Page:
A negotiation is a courtship; a dance where you take a few steps forward and a few steps back or sideways. But ultimately, one leads and one follows.
So why are women, who can often successfully bust a move on the dance floor, traditionally not great negotiators in the workplace?
Further studies show women are great at negotiating for others, it was just when they had to negotiate for themselves they came unstuck.
A study by the American Psychological Association in 2012 linked this back to women’s natural inclination to be advocates for others, rather than looking after themselves as well as they would look after others.
I’m sure none of this surprises you. But thankfully, just like a dance, you can learn the steps and you can practise to become a better negotiator.
Over the past 12 years, I have assisted a large number of candidates to successfully manage the process between employees and employers when it comes to negotiating salary packages.
While negotiating can be very daunting, it is easy to learn how to do it effectively and become advocates for ourselves.
Negotiating isn’t just about money
When the appropriate time comes, think about the total package and benefits on offer – this does not mean just the cash components plus super. Salary packages can also include car parks, professional development opportunities, gym memberships and extra annual leave.
Prior to the negotiations, work out what is important to you and those around you. I have worked with candidates who have indicated they want to take on further education to strengthen them in a relatively new area to their industry.
Through successfully negotiating, they were able to include professional development agreements into their salary package, which was a win-win for the company and the candidate.
The company was getting a staff member who was willing to learn more in their field (which was a new area/technology) and bring their new learnings to the office and share with their team.
This wouldn’t have happened if the candidate hadn’t mentioned it and come up with her own proposal during the negotiation process.
Determine what your parameters are for negotiation
Spend time predetermining what you are willing to accept (i.e. your minimum wage), what figure you will be happy with and what is important to you and your future goals.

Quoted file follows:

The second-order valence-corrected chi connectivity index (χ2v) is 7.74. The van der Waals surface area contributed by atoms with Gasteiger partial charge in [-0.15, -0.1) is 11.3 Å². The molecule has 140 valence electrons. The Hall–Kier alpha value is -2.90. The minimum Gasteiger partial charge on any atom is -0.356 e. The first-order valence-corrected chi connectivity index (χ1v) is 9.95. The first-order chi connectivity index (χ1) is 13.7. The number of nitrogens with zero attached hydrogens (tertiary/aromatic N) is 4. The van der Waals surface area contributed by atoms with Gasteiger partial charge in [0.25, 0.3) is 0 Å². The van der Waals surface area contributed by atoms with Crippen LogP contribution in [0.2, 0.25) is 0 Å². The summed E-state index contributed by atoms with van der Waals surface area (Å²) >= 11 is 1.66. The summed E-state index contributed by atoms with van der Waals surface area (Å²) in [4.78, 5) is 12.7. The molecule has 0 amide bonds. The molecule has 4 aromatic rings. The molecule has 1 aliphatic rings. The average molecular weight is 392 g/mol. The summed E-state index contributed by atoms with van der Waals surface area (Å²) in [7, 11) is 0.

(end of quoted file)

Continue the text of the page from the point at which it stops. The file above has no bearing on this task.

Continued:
A good negotiator will go into a meeting with clear figures in their head of what they are willing to accept, how low they will go, the ultimate figure they would be happy with and always a backup plan of what else they can suggest if they don’t achieve a figure they are happy with.
Research, research and…yes, more research
Don’t be underprepared when going into negotiations. Research the company and their history and their future plans. Read their annual reports and media releases.
If their reports show a strong growth plan for the next five years, put forward an option of a salary package that grows with the company based on KPIs. It’s the same when locking yourself into a home loan, you do your research about interest rates and what is the best option for you.
Why don’t we do the same for our career, which is longer than a 30-year home loan?
Why wouldn’t you do the same level of research for something as powerful for your future happiness at work?
Also make sure you know your market value. I would recommend starting with online salary guides and surveys, speaking to your industry body or association, and speaking to your recruiter. Your recruiter will have a good guide of what is reasonable and realistic within the current market.
By doing your research, you will be able to justify your proposal.
Choose the right time to raise the subject